So I feed them. I stand and watch them. I speculate about their lives, their feelings. They do odd things that I cannot fathom. One of their activities is to lie in the shallows, inert and still. First time I saw one do this, I thought it was dead and scooped it up in my hand. The fish woke up, and thrashed around and I released it back into the water. On a sunny day, you might find almost all of them lined up in the shallows, sleepy and unresponsive.

I began to tickle them. I don’t want them in the shallows, as crows come to the pond to drink, so I want to make them stay in deeper water. I have speculated long on why they do this, and I have no idea. Perhaps they are meditating, the way we might meditate on a mountain top. I can’t ask them and they can’t tell me. Sometimes I see them at the surface, blowing bubbles. For all I know they might be praying, or trying to communicate with me.

So I will continue to try to care for them, even though they can never thank me, or speak with me, or even really meet, as minds. Every time I see their gleam, flashing past as they swim, often in formation, they gladden my heart, and deep inside me, I hope that in their own fishy way, they know I love them. 

Pond Painting

The Magician’s Nemesis

The Magician’s Nemesis ~

I have a very special knack of getting things wrong sometimes. Really, really wrong. I sometimes unconsciously pick up on the underlying currents of relationships and somehow come out with the precise remark that was either in the mind of the other person, or the very thing they would rather never hear. I do it a lot, and sometimes it’s a little spooky and sometimes it seems to be enough to topple a whole house of cards. I’m working at becoming a bit more conscious and censoring it long enough to consider what I am saying. But when I get tired, ill or stressed, it seems to happen even more and things can go wrong.

I also have a knack of being in completely the wrong place at the wrong moment. At school, I was a great fielder at baseball and rounders because I kept getting hit by stray balls. Over the Easter weekend I was at Phantasialand near to the city of Cologne for work. The group I was with all loved roller-coasters and rides, so it was quite a lonely day for me. Added to which it was so cold and snow kept drifting down, and I was suffering with an ongoing migraine attack that meant I was hazy and unfocussed, and the cold had got to my kidneys(which are somewhat scarred after infections), making them ache like crazy. I loathe roller coasters; they make me ill and I simply cannot see the point of them, so there was no way I was even going to go on any. I’ve tried enough in my time to know I’m never, ever going to enjoy them and I’m not going to do something that will make me ill just to prove something.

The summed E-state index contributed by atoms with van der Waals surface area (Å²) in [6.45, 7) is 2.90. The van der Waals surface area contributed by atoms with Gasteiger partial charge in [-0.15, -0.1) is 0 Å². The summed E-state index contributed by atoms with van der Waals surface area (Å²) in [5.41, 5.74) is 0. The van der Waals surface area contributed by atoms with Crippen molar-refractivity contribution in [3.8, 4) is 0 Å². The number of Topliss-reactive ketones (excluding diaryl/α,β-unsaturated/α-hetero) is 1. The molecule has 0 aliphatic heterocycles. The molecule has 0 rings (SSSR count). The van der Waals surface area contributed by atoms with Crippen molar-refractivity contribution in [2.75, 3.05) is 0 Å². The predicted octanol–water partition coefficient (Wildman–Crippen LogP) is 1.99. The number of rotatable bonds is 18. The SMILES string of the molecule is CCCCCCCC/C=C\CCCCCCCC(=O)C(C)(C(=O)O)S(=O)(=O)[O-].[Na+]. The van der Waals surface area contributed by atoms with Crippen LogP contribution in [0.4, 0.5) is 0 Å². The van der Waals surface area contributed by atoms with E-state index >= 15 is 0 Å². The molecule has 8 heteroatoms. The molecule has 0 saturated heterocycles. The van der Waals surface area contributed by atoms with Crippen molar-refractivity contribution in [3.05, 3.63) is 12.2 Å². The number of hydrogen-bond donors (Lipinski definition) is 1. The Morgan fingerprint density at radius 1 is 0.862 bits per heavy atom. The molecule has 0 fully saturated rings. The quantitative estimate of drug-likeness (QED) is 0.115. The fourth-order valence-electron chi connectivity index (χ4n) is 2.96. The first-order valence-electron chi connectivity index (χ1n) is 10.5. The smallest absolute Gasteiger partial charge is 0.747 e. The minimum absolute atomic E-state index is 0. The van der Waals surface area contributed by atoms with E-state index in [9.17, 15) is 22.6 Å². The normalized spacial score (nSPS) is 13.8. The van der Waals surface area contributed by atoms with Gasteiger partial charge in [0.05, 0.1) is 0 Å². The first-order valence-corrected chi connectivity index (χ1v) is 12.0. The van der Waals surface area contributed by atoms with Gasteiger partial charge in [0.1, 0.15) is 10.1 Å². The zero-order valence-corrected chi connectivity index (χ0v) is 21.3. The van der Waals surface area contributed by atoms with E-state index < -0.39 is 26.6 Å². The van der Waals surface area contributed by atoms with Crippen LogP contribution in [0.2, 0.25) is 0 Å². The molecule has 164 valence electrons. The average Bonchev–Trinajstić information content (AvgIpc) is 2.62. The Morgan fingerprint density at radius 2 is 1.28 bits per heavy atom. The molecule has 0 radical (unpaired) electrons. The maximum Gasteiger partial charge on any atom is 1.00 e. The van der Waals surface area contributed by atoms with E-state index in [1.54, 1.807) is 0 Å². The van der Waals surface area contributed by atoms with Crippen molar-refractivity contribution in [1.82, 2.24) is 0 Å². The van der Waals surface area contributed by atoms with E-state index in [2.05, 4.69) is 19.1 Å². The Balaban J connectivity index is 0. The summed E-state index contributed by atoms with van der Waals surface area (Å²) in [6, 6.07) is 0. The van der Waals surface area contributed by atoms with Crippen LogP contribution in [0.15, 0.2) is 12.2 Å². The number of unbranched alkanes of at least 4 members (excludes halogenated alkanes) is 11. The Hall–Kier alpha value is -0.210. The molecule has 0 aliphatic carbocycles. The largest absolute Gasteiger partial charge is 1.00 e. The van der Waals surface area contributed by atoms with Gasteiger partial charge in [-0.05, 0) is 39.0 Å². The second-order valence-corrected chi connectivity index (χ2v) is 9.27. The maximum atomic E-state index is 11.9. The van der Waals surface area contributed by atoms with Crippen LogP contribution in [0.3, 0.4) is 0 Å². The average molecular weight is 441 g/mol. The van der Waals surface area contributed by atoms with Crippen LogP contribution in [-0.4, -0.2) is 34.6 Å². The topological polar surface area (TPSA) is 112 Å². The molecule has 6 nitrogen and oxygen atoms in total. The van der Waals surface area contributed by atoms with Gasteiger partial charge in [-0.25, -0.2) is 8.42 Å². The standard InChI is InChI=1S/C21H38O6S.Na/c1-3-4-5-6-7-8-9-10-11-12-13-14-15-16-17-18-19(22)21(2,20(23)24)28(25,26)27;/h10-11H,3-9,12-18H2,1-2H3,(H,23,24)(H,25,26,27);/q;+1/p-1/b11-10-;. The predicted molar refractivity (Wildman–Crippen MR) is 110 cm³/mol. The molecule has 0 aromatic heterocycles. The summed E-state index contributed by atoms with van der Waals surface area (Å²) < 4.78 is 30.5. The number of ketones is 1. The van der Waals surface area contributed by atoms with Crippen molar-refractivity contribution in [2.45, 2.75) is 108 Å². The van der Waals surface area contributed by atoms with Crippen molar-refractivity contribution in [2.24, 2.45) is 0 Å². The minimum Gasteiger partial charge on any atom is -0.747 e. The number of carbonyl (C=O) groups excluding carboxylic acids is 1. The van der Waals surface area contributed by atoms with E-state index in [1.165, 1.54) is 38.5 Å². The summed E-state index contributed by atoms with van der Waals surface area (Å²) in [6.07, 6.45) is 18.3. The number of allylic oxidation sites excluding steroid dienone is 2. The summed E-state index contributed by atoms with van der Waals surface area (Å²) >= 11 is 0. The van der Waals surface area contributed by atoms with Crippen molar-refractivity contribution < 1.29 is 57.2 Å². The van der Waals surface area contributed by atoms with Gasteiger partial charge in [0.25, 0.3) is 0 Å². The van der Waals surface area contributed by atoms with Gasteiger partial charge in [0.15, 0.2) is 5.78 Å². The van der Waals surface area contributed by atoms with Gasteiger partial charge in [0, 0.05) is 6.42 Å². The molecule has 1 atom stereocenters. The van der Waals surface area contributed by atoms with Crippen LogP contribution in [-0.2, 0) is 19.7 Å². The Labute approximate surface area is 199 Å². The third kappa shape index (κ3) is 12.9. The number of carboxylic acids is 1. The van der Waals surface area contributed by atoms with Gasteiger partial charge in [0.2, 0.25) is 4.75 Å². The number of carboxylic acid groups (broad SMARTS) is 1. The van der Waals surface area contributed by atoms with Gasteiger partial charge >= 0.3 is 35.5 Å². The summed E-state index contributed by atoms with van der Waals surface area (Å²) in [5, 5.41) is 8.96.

But one thing I did really want to go and see was the magician. I love magic. Even knowing it’s all fake makes no difference. I love watching even when I know how it’s done. There’s something so incredibly clever about it all. Christian Farla’s Sieben show was superbly Gothic, with elements of steam-punk and delicious costumes. I was a little late, and was the last person into the theatre, scurrying to the back where I thought I’d seen a spare seat. But when I got there it wasn’t spare at all, so I sat on a box at the back that I thought was probably something to do with storage. Almost as soon as I sat, the show started.

Mesmerised, I watched. But about halfway through I was startled to find a man in black coming down a ladder next to me and informing me (in German) that I wasn’t sitting in a good place, and needed to move, now. I shifted off my box and sat on the floor, feeling horribly embarrassed. Ten minutes later, the escapologist act that involved a giant, steam-punkish scorpion and a circular saw showed me why I had been sitting in entirely the wrong place. The box was where Mr Farla descended from the gods once he had escaped from the fatal scorpion. Had I not been moved, he’d have landed on me. I felt a complete idiot. Perhaps I am.

Or perhaps I am simply The Fool. http://en.wikipedia.org/wiki/The_Fool_(Tarot_card)#Symbolism That person who does and says the things that exist behind the serene surface of what we think is reality, that dark underbelly that most are oblivious of. That person who taps into what’s really going on and like the small child in The Emperor’s new clothes, actually blurts it out to the horror of all who would prefer to keep a lid on it all. That person who instinctively knows that things are not as they seem and somehow manages to blow the whole illusion sky high, showing all the naked flaws and ugliness beneath the masks.